Collections of the Maine Historical Society

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Collections of the Maine Historical Society - Vol. VI

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Page 255 - July, in the twelfth year of the Reign of our Sovereign Lady Anne, by the Grace of God, of Great Britain, France, and Ireland, Queen, Defender of the faith, &c.
Page 106 - I married, but had the misfortune to lose my wife after six months' marriage. The same year I was elected a member of the convention which formed the constitution of Pennsylvania, and from that time till now, I have been always a member, either of the Legislature of this State, or a member of Congress. In that political life, some acquirements, and a tolerable share of attention to public business, have rendered me more conspicuous than I could have expected, but without increasing my happiness,...
Page 299 - From hence we might discern the main land from the west-south-west to the east-north-east, and a great way (as it then seemed, and we after found it,) up into the main we might discern very high mountains, though the main seemed but low land...
Page xviii - THE PRESIDENT. 1. It shall be the duty of the President, and, in his absence, of the senior Vice-President...
Page 186 - He, being wholly addicted to the hierarchy and discipline of England, did exercise a ministerial function in the same way, and did marry and baptize at the Isle of Shoals which was now found to be within our jurisdiction.
Page 265 - Year of the Reign of our Sovereign Lord George, by the Grace of God, King of Great Britain, France and Ireland, Defender of the Faith, &c.
Page 268 - ... tribes east of the Mississippi, yet its prevalence is so general, and its influence on political relations so important, as to claim especial attention. Indian communities, independently of their local distribution into tribes, bands, and villages, are composed of several distinct clans. Each clan has its emblem, consisting of the figure of some bird, beast, or reptile; and each is distinguished by the name of the animal which it thus bears as its device; as, for example, the clan of the Wolf,...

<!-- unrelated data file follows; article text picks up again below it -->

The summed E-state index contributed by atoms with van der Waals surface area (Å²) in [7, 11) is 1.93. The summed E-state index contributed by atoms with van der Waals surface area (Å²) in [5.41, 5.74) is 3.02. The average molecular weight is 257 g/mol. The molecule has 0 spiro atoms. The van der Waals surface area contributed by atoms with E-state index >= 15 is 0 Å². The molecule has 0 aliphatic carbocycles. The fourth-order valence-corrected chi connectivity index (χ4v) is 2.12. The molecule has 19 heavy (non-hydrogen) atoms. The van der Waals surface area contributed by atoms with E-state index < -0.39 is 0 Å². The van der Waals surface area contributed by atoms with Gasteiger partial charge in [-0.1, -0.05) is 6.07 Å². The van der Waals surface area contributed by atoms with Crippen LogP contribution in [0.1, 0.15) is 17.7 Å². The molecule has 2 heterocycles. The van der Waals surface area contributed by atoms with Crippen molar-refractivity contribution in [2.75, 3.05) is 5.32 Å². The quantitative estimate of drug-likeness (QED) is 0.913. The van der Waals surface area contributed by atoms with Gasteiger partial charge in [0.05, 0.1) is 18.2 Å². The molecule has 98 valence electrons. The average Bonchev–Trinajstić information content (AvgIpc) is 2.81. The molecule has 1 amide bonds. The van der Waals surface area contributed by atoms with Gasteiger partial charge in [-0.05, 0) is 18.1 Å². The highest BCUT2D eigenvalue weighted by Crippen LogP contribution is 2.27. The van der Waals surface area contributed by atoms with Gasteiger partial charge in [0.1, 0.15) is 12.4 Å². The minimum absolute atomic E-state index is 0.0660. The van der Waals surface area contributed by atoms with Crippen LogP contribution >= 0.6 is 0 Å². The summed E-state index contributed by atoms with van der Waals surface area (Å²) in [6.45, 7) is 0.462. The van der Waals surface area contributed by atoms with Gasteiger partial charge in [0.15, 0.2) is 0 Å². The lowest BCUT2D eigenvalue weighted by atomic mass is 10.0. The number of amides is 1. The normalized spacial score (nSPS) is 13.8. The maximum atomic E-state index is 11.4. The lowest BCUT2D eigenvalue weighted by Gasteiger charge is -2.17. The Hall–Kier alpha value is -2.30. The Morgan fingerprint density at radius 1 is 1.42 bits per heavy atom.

Page 306 - ... but we marched up about four miles in the main, and passed over three hills, and, because the weather was parching hot, and our men, in their armor, not able to travel far and return that night to our ship, we resolved not to pass any further, being all very weary of so tedious and laborsome a travel.
Page 412 - ... identify even quartz, feldspar or hornblende among the simple minerals, or granite, porphyry or trap among the rocks. We speak from experience, and well remember with what impatient, but almost despairing curiosity we eyed the bleak, naked ridges which impended over the valleys and plains that were the scenes of our youthful excursions. In vain did we doubt that the glittering spangles of mica, and the still more alluring brilliancy of pyrites, gave assurance of the existence of the precious...
Page 265 - Lands, and otherwise illtreated them; — We do disapprove & condemn the same, — and freely consent that our English friends shall possess, enjoy & improve all the Lands which they have formerly possessed, and all which they have obtained a right & title unto, Hoping it will prove of mutual and reciprocal benefit and advantage to them & us, that they Cohabit with us.

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